One of my pet peeves is the conservative who lectures us on the “limits” of markets and looks with a self-satisfied and condescending shake of the head upon the stupid rubes he must endure who persist in supporting the market all the same. Why, haven’t these dopes read Wilhelm Roepke, whose views are to be considered definitive?

In this unfortunate post, we get the usual laments about what “capitalism” has done to the public. If only banking had stayed local we wouldn’t have had all these problems, etc.

Absent as always from these critiques is any discussion of the Federal Reserve, the elephant in the living room, which is a friend neither of localism nor the free market. Likewise absent is any acknowledgment that to call the banking system of today a “free market” is at best an expression of one’s sense of humor. As I’ve noted elsewhere, the current system is rather far from the Misesian ideal; it includes:

(1) a coercively imposed monopoly on the production of money;

(2) monopolistic legal tender laws, which artificially privilege the money issued by the government-established central bank;

(3) a central bank with the monopoly power to create legal-tender money out of thin air, a power granted to it by the government, and with a mandate to manipulate the money supply in the purported service of maximizing output and minimizing unemployment and price inflation;

(4) interest rates influenced by a monopoly monetary authority instead of by the free market;

(5) implicit and explicit bailout guarantees for large financial institutions;

(6) artificially low borrowing costs for large institutions, since the public knows these institutions will be bailed out;

(7) artificial protection of the banks, in the form of government deposit insurance and various Federal Reserve mechanisms, thereby keeping afloat a fractional-reserve system that would be radically different under a free market; under the existing system the banks will therefore create more money out of thin air than they otherwise would.

This is just off the top of my head. A free-market banking system would have no central bank and no “monetary policy.” It would not rely on politicians to print up “interest-free money.” It would not require any guns or badges. It would preserve the purchasing power of people’s money, as it did even under the classical gold standard. It would make entrepreneurial profit-and-loss calculation far easier, without the white noise introduced by the monetary manipulations of the government or its privileged central bank.

Second, the idea that if only “capitalism” hadn’t created mortgage-backed securities, we wouldn’t have had this problem, amounts to an especially defiant refusal to consider the role of the Fed. Consider this description of events (trust me: it’s worth reading the whole thing):

Rising prices affected both banks and their customers with an optimism which swept aside the conservative standards of experience and promoted extravagance and speculation. Whatever the customers purchased, whether merchandise or land, they were able to sell at an extraordinary profit; whatever was produced on their farms brought unusual returns. Some few persons, uncertain of what disposition should be made of the unexpected harvest, began reducing their fixed indebtedness. It was not long, however, until the continuously rising prices, the encouragement of the bankers, and the methods used by the government in selling war securities, had convinced the majority that debt was a blessing in disguise, as it became progressively easier to liquidate and offered a means of extending profit-making activities. Under the urge of these influences, industry expanded and thrived, promoters of all types came into their own, and thrift gave way to extravagance. Bankers found their accustomed standards of credit analysis growing obsolete, for values increased automatically with the passage of time. Hence it was that, as the speculative fever gained a foothold and grew and the demands for bank funds enlarged, credit was extended to all manner of persons on — or without — all kinds of security, excess lines became commonplace, customers’ notes given to promoters of questionable and fraudulent enterprises were discounted for rich rewards, and large sums were advanced to land speculators. Borrowing for the purpose of relending became an established practice. Time and time again the banks were saved from the effects of their ill-advised acts by the continued growth of deposits.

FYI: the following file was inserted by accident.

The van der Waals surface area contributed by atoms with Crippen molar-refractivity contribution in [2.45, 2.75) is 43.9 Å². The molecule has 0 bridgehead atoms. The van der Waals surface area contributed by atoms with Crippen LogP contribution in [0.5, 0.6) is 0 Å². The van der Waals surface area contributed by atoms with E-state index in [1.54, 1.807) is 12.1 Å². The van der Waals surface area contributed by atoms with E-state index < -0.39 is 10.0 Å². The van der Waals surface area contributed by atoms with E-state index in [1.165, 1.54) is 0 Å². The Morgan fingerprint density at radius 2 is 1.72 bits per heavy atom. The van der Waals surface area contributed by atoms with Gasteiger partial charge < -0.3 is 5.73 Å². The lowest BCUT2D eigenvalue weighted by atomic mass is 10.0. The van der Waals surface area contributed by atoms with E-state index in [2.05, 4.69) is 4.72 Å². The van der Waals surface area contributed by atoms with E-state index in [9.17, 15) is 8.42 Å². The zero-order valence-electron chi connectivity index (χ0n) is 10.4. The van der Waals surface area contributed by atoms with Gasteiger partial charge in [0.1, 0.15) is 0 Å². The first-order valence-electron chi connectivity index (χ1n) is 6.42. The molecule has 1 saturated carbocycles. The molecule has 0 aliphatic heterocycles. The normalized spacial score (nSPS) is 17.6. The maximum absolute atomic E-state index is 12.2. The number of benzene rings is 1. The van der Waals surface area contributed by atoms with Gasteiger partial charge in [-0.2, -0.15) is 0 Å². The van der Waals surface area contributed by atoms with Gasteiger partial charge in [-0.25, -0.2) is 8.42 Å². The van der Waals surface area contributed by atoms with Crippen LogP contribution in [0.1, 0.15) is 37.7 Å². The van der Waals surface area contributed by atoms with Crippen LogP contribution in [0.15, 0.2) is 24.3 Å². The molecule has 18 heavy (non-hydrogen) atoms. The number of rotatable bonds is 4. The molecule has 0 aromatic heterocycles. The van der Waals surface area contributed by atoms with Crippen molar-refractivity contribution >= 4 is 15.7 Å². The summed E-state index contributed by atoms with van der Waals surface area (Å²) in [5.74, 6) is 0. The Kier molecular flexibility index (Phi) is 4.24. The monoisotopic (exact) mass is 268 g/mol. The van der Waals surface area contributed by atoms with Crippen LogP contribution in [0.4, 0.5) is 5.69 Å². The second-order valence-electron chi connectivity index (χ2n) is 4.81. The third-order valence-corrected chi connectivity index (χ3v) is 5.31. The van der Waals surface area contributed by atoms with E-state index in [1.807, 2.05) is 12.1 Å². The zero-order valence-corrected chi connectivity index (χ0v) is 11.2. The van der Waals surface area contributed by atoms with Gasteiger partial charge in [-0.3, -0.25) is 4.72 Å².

This must be a commentary on the recent economic boom that came to an end in 2007-08, right? Actually, this passage appeared in the Journal of Land & Public Utility Economics in 1926, and it’s a description of how the credit expansion of 1914 to 1920 affected Iowa.

Finally, surely there ought to be some admission that any “limits” on the market necessarily strengthen the political class. This is usually not acknowledged. I see no reason to consider it self-evidently desirable, especially for a conservative.

(For more on the elephant in the living room, see the free chapter of Meltdown, my 2009 book on the subject. Note also that I love The American Conservative, where I am a contributing editor, but all friends disagree from time to time.)

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